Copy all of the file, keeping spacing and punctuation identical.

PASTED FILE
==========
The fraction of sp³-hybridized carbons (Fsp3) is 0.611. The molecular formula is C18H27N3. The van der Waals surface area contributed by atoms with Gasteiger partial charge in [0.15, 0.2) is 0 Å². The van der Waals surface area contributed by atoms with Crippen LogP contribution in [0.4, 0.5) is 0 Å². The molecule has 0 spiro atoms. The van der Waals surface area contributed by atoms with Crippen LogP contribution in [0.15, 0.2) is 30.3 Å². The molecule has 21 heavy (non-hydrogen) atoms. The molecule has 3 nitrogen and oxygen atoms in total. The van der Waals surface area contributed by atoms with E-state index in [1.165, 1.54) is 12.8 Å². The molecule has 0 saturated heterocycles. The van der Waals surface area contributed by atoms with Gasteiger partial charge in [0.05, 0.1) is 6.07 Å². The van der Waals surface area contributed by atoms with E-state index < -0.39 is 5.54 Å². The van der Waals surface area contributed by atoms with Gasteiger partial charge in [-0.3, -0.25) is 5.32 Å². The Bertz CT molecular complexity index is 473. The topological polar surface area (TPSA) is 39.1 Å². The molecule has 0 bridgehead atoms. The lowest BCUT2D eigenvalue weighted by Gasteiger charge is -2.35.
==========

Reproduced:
The fraction of sp³-hybridized carbons (Fsp3) is 0.611. The molecular formula is C18H27N3. The van der Waals surface area contributed by atoms with Gasteiger partial charge in [0.15, 0.2) is 0 Å². The van der Waals surface area contributed by atoms with Crippen LogP contribution in [0.4, 0.5) is 0 Å². The molecule has 0 spiro atoms. The van der Waals surface area contributed by atoms with Crippen LogP contribution in [0.15, 0.2) is 30.3 Å². The molecule has 21 heavy (non-hydrogen) atoms. The molecule has 3 nitrogen and oxygen atoms in total. The van der Waals surface area contributed by atoms with E-state index in [1.165, 1.54) is 12.8 Å². The molecule has 0 saturated heterocycles. The van der Waals surface area contributed by atoms with Gasteiger partial charge in [0.05, 0.1) is 6.07 Å². The van der Waals surface area contributed by atoms with E-state index < -0.39 is 5.54 Å². The van der Waals surface area contributed by atoms with Gasteiger partial charge in [-0.3, -0.25) is 5.32 Å². The Bertz CT molecular complexity index is 473. The topological polar surface area (TPSA) is 39.1 Å². The molecule has 0 bridgehead atoms. The lowest BCUT2D eigenvalue weighted by Gasteiger charge is -2.35.